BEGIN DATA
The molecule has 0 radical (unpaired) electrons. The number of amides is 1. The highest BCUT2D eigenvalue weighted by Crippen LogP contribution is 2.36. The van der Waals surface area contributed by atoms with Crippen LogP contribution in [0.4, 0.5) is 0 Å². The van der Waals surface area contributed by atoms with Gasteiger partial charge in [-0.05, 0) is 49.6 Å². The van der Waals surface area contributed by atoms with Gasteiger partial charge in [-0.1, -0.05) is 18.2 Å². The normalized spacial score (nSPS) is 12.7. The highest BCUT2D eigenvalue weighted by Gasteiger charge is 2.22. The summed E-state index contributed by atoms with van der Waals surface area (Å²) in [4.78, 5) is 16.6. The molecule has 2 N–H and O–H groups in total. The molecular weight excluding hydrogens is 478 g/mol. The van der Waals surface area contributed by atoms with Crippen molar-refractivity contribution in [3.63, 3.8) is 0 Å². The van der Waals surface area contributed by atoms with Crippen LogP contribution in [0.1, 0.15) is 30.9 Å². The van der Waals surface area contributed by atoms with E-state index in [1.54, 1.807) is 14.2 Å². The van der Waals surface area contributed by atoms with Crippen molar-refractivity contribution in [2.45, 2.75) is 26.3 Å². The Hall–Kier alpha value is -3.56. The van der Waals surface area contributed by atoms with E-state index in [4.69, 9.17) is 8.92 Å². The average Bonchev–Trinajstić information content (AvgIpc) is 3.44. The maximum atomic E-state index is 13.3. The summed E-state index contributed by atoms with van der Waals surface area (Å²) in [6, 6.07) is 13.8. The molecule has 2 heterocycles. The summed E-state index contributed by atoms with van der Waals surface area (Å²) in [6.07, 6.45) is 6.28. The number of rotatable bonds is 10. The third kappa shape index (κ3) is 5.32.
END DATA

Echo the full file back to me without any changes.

The molecule has 0 radical (unpaired) electrons. The number of amides is 1. The highest BCUT2D eigenvalue weighted by Crippen LogP contribution is 2.36. The van der Waals surface area contributed by atoms with Crippen LogP contribution in [0.4, 0.5) is 0 Å². The van der Waals surface area contributed by atoms with Gasteiger partial charge in [-0.05, 0) is 49.6 Å². The van der Waals surface area contributed by atoms with Gasteiger partial charge in [-0.1, -0.05) is 18.2 Å². The normalized spacial score (nSPS) is 12.7. The highest BCUT2D eigenvalue weighted by Gasteiger charge is 2.22. The summed E-state index contributed by atoms with van der Waals surface area (Å²) in [4.78, 5) is 16.6. The molecule has 2 N–H and O–H groups in total. The molecular weight excluding hydrogens is 478 g/mol. The van der Waals surface area contributed by atoms with Crippen molar-refractivity contribution in [3.63, 3.8) is 0 Å². The van der Waals surface area contributed by atoms with Crippen LogP contribution in [0.1, 0.15) is 30.9 Å². The van der Waals surface area contributed by atoms with E-state index in [1.54, 1.807) is 14.2 Å². The van der Waals surface area contributed by atoms with Crippen molar-refractivity contribution in [2.45, 2.75) is 26.3 Å². The Hall–Kier alpha value is -3.56. The van der Waals surface area contributed by atoms with E-state index in [4.69, 9.17) is 8.92 Å². The average Bonchev–Trinajstić information content (AvgIpc) is 3.44. The maximum atomic E-state index is 13.3. The summed E-state index contributed by atoms with van der Waals surface area (Å²) in [6, 6.07) is 13.8. The molecule has 2 heterocycles. The summed E-state index contributed by atoms with van der Waals surface area (Å²) in [6.07, 6.45) is 6.28. The number of rotatable bonds is 10. The third kappa shape index (κ3) is 5.32.